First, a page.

Get On Over to Under Armour

Wednesday Cramer recommended then day-old IPO, iRobot ( IRBT - Get Report), only to see the stock open too high Thursday morning to get in at a price where he thought you could still make money.

But Cramer says he has spotted the next hot IPO, athletic-apparel maker Under Armour.

Under Armour is scheduled to come public next week on the Nasdaq under the ticker symbol UARM at an offering price of $7.50 to $9.50 a share, said Cramer. Goldman Sachs is the lead underwriter.

"The only reason Goldman could possibly have for pricing Under Armour in the single digits right now is that they want the thing to run. I think it goes higher," said Cramer.

"Even if Under Armour opens 25% higher than where it's priced and you don't get any of the deal, I still want you to pick up shares the moment it starts trading," he said. "I think it's only going to go up from there like iRobot."

Cramer believes that Under Armour will be a big winner because the company has a "cult following" among college kids and athletes who've just finished school, he said.

Cramer said even though Nike ( NKE - Get Report) offers nearly identical products, ask anybody under 25 -- they all want Under Armour, said Cramer.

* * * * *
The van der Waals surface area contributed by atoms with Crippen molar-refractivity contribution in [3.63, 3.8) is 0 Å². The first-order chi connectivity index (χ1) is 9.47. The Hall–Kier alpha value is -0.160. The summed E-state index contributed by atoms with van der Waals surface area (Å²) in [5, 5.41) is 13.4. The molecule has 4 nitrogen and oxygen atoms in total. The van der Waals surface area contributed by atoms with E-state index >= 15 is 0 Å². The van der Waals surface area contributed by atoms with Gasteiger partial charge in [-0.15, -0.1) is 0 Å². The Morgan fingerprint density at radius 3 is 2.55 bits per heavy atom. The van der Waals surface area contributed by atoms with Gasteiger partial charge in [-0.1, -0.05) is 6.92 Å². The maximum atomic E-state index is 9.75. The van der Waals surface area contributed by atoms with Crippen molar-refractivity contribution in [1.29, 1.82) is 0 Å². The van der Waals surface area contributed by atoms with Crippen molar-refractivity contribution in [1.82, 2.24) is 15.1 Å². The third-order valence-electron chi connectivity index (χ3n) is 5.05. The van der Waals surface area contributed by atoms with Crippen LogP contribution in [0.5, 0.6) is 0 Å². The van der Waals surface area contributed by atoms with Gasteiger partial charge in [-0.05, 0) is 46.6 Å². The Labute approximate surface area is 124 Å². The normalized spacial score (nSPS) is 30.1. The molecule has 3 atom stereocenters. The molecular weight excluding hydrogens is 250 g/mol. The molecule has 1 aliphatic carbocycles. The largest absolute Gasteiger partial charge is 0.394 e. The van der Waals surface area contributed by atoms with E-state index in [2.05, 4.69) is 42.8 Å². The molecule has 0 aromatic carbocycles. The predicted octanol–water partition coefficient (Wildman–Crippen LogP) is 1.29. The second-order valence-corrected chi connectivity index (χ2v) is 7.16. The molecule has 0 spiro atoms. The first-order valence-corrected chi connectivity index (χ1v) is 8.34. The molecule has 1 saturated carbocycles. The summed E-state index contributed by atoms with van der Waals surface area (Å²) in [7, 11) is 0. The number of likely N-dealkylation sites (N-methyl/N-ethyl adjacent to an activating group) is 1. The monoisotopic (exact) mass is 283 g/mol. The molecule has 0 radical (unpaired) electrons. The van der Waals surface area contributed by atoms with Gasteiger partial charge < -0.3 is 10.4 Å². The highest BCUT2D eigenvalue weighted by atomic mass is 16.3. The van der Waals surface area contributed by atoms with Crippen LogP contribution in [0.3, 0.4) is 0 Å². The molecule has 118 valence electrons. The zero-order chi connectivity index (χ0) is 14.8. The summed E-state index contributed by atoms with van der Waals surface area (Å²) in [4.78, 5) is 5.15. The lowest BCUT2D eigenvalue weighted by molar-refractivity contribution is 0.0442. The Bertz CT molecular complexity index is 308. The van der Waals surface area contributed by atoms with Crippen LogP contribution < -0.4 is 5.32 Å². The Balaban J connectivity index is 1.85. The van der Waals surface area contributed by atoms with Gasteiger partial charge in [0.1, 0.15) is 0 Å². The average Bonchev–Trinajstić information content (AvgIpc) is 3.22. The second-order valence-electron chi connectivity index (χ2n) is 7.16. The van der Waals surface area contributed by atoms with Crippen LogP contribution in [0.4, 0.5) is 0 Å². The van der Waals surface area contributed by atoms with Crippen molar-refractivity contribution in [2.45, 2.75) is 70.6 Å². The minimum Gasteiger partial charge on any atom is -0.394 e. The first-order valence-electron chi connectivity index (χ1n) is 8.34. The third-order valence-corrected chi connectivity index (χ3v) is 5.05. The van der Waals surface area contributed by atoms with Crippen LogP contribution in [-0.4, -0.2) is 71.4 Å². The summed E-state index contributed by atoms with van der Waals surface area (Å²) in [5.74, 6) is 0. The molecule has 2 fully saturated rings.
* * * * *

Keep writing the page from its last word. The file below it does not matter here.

Press PLAY

Commenting on Portal Player ( PLAY) of which Cramer had been critical two weeks ago when it announced a secondary offering, Cramer said the company announced Thursday night it was withdrawing the offering and had guided up. "Portal Player's going higher," he said.

Of China Medical Technologies ( CMED), Cramer said it is piggish not to ring the register.

Lightning Round

Bullish

Cramer was bullish on Starbucks ( SBUX - Get Report), Sherwin-Williams ( SHW - Get Report), NitroMed ( NTMD), Wal-Mart ( WMT), SonoSite ( SONO), Activision ( ATVI - Get Report), Amgen ( AMGN - Get Report), Genentech ( DNA), Genzyme ( GENZ), Gilead Sciences ( GILD), Celgene ( CELG), aQuantive ( AQNT), Sears Holdings ( SHLD), CapitalSource ( CSE), CIT Group ( CIT), Terex ( TEX), Univision Communications ( UVN), Popular ( BPOP), Merrill Lynch ( MER), Goldman Sachs ( GS - Get Report) and Morgan Stanley ( MWD).